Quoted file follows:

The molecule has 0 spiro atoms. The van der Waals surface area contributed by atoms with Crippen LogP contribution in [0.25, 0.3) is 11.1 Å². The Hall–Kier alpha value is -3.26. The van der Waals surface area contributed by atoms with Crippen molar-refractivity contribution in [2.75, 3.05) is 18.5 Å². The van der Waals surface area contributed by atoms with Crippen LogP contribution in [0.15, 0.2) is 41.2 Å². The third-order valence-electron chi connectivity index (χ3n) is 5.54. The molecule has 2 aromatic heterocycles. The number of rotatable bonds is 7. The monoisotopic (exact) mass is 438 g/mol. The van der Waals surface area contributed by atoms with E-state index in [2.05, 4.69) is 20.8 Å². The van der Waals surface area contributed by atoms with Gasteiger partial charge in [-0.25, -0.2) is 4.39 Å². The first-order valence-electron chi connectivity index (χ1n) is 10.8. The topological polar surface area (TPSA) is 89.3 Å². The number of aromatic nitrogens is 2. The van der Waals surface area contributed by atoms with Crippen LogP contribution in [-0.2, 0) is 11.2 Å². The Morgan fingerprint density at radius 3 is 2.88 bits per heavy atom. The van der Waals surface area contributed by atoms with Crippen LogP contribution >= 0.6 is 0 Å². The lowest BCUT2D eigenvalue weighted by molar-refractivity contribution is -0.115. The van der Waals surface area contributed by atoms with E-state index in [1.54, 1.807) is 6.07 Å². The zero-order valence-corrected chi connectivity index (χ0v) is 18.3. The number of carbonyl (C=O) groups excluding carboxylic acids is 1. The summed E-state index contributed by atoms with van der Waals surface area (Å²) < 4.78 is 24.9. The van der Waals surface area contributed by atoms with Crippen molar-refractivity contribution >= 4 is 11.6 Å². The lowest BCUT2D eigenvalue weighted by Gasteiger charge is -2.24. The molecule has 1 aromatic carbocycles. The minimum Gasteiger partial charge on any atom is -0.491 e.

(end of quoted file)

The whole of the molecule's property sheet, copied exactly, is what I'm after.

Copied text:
The molecule has 0 spiro atoms. The van der Waals surface area contributed by atoms with Crippen LogP contribution in [0.25, 0.3) is 11.1 Å². The Hall–Kier alpha value is -3.26. The van der Waals surface area contributed by atoms with Crippen molar-refractivity contribution in [2.75, 3.05) is 18.5 Å². The van der Waals surface area contributed by atoms with Crippen LogP contribution in [0.15, 0.2) is 41.2 Å². The third-order valence-electron chi connectivity index (χ3n) is 5.54. The molecule has 2 aromatic heterocycles. The number of rotatable bonds is 7. The monoisotopic (exact) mass is 438 g/mol. The van der Waals surface area contributed by atoms with E-state index in [2.05, 4.69) is 20.8 Å². The van der Waals surface area contributed by atoms with Gasteiger partial charge in [-0.25, -0.2) is 4.39 Å². The first-order valence-electron chi connectivity index (χ1n) is 10.8. The topological polar surface area (TPSA) is 89.3 Å². The number of aromatic nitrogens is 2. The van der Waals surface area contributed by atoms with Crippen LogP contribution in [-0.2, 0) is 11.2 Å². The Morgan fingerprint density at radius 3 is 2.88 bits per heavy atom. The van der Waals surface area contributed by atoms with Crippen LogP contribution >= 0.6 is 0 Å². The lowest BCUT2D eigenvalue weighted by molar-refractivity contribution is -0.115. The van der Waals surface area contributed by atoms with E-state index in [1.54, 1.807) is 6.07 Å². The zero-order valence-corrected chi connectivity index (χ0v) is 18.3. The number of carbonyl (C=O) groups excluding carboxylic acids is 1. The summed E-state index contributed by atoms with van der Waals surface area (Å²) < 4.78 is 24.9. The van der Waals surface area contributed by atoms with Crippen molar-refractivity contribution >= 4 is 11.6 Å². The lowest BCUT2D eigenvalue weighted by Gasteiger charge is -2.24. The molecule has 1 aromatic carbocycles. The minimum Gasteiger partial charge on any atom is -0.491 e.